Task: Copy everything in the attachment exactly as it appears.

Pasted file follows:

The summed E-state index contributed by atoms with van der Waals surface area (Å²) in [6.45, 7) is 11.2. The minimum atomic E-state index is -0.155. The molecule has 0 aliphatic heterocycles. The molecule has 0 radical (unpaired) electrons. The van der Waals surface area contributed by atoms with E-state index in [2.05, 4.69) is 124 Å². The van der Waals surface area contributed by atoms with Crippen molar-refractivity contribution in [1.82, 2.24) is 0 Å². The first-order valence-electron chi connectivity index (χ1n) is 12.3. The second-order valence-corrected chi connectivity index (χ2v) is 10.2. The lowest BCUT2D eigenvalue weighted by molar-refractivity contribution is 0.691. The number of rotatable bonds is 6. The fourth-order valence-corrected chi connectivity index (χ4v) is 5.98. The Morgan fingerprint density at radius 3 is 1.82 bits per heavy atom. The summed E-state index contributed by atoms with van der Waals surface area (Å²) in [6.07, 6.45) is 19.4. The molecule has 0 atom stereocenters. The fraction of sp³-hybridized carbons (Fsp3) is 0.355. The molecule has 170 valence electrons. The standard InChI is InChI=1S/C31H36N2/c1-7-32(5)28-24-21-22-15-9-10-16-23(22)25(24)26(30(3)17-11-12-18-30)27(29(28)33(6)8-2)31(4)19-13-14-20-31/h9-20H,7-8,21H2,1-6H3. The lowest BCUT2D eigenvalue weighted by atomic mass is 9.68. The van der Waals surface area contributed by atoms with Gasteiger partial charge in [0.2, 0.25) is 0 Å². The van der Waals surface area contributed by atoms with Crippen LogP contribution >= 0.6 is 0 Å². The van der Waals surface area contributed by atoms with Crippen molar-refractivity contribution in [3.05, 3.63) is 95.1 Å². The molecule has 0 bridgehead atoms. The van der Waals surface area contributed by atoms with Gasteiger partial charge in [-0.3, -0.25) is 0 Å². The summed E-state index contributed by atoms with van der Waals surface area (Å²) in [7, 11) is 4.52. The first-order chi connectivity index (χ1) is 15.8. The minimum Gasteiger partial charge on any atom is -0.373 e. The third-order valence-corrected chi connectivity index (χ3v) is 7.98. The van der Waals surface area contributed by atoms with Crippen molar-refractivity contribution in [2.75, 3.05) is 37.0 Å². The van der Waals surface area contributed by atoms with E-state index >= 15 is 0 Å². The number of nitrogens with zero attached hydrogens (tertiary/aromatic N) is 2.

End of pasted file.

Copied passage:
The summed E-state index contributed by atoms with van der Waals surface area (Å²) in [6.45, 7) is 11.2. The minimum atomic E-state index is -0.155. The molecule has 0 aliphatic heterocycles. The molecule has 0 radical (unpaired) electrons. The van der Waals surface area contributed by atoms with E-state index in [2.05, 4.69) is 124 Å². The van der Waals surface area contributed by atoms with Crippen molar-refractivity contribution in [1.82, 2.24) is 0 Å². The first-order valence-electron chi connectivity index (χ1n) is 12.3. The second-order valence-corrected chi connectivity index (χ2v) is 10.2. The lowest BCUT2D eigenvalue weighted by molar-refractivity contribution is 0.691. The number of rotatable bonds is 6. The fourth-order valence-corrected chi connectivity index (χ4v) is 5.98. The Morgan fingerprint density at radius 3 is 1.82 bits per heavy atom. The summed E-state index contributed by atoms with van der Waals surface area (Å²) in [6.07, 6.45) is 19.4. The molecule has 0 atom stereocenters. The fraction of sp³-hybridized carbons (Fsp3) is 0.355. The molecule has 170 valence electrons. The standard InChI is InChI=1S/C31H36N2/c1-7-32(5)28-24-21-22-15-9-10-16-23(22)25(24)26(30(3)17-11-12-18-30)27(29(28)33(6)8-2)31(4)19-13-14-20-31/h9-20H,7-8,21H2,1-6H3. The lowest BCUT2D eigenvalue weighted by atomic mass is 9.68. The van der Waals surface area contributed by atoms with Gasteiger partial charge in [0.2, 0.25) is 0 Å². The van der Waals surface area contributed by atoms with Crippen LogP contribution >= 0.6 is 0 Å². The van der Waals surface area contributed by atoms with Crippen molar-refractivity contribution in [3.05, 3.63) is 95.1 Å². The molecule has 0 bridgehead atoms. The van der Waals surface area contributed by atoms with Gasteiger partial charge in [-0.3, -0.25) is 0 Å². The summed E-state index contributed by atoms with van der Waals surface area (Å²) in [7, 11) is 4.52. The first-order chi connectivity index (χ1) is 15.8. The minimum Gasteiger partial charge on any atom is -0.373 e. The third-order valence-corrected chi connectivity index (χ3v) is 7.98. The van der Waals surface area contributed by atoms with Crippen molar-refractivity contribution in [2.75, 3.05) is 37.0 Å². The van der Waals surface area contributed by atoms with E-state index >= 15 is 0 Å². The number of nitrogens with zero attached hydrogens (tertiary/aromatic N) is 2.